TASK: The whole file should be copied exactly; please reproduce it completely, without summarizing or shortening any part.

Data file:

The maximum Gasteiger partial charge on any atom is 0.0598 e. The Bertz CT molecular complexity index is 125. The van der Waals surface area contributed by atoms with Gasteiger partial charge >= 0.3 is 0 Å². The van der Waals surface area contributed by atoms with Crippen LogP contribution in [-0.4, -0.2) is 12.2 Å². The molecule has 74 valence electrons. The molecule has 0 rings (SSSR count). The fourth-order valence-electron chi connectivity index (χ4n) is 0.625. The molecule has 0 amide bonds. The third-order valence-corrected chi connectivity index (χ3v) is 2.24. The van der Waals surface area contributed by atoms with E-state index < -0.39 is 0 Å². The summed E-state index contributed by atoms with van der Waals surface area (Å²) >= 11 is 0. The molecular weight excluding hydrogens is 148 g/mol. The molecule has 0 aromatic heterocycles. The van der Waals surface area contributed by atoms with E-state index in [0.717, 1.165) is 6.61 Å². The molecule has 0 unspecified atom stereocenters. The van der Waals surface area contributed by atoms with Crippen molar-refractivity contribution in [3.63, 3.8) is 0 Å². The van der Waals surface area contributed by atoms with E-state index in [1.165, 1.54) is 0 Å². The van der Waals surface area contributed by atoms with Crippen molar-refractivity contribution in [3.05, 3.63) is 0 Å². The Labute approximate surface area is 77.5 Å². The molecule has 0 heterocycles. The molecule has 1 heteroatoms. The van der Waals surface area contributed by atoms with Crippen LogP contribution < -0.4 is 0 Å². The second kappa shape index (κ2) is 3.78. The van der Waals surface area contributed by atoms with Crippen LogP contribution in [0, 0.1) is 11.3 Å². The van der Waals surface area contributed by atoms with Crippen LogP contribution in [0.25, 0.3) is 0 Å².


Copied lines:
The maximum Gasteiger partial charge on any atom is 0.0598 e. The Bertz CT molecular complexity index is 125. The van der Waals surface area contributed by atoms with Gasteiger partial charge >= 0.3 is 0 Å². The van der Waals surface area contributed by atoms with Crippen LogP contribution in [-0.4, -0.2) is 12.2 Å². The molecule has 74 valence electrons. The molecule has 0 rings (SSSR count). The fourth-order valence-electron chi connectivity index (χ4n) is 0.625. The molecule has 0 amide bonds. The third-order valence-corrected chi connectivity index (χ3v) is 2.24. The van der Waals surface area contributed by atoms with E-state index < -0.39 is 0 Å². The summed E-state index contributed by atoms with van der Waals surface area (Å²) >= 11 is 0. The molecular weight excluding hydrogens is 148 g/mol. The molecule has 0 aromatic heterocycles. The van der Waals surface area contributed by atoms with E-state index in [0.717, 1.165) is 6.61 Å². The molecule has 0 unspecified atom stereocenters. The van der Waals surface area contributed by atoms with Crippen molar-refractivity contribution in [3.63, 3.8) is 0 Å². The van der Waals surface area contributed by atoms with E-state index in [1.165, 1.54) is 0 Å². The van der Waals surface area contributed by atoms with Crippen molar-refractivity contribution in [3.05, 3.63) is 0 Å². The Labute approximate surface area is 77.5 Å². The molecule has 0 heterocycles. The molecule has 1 heteroatoms. The van der Waals surface area contributed by atoms with Crippen LogP contribution < -0.4 is 0 Å². The second kappa shape index (κ2) is 3.78. The van der Waals surface area contributed by atoms with Crippen LogP contribution in [0, 0.1) is 11.3 Å². The van der Waals surface area contributed by atoms with Crippen LogP contribution in [0.25, 0.3) is 0 Å².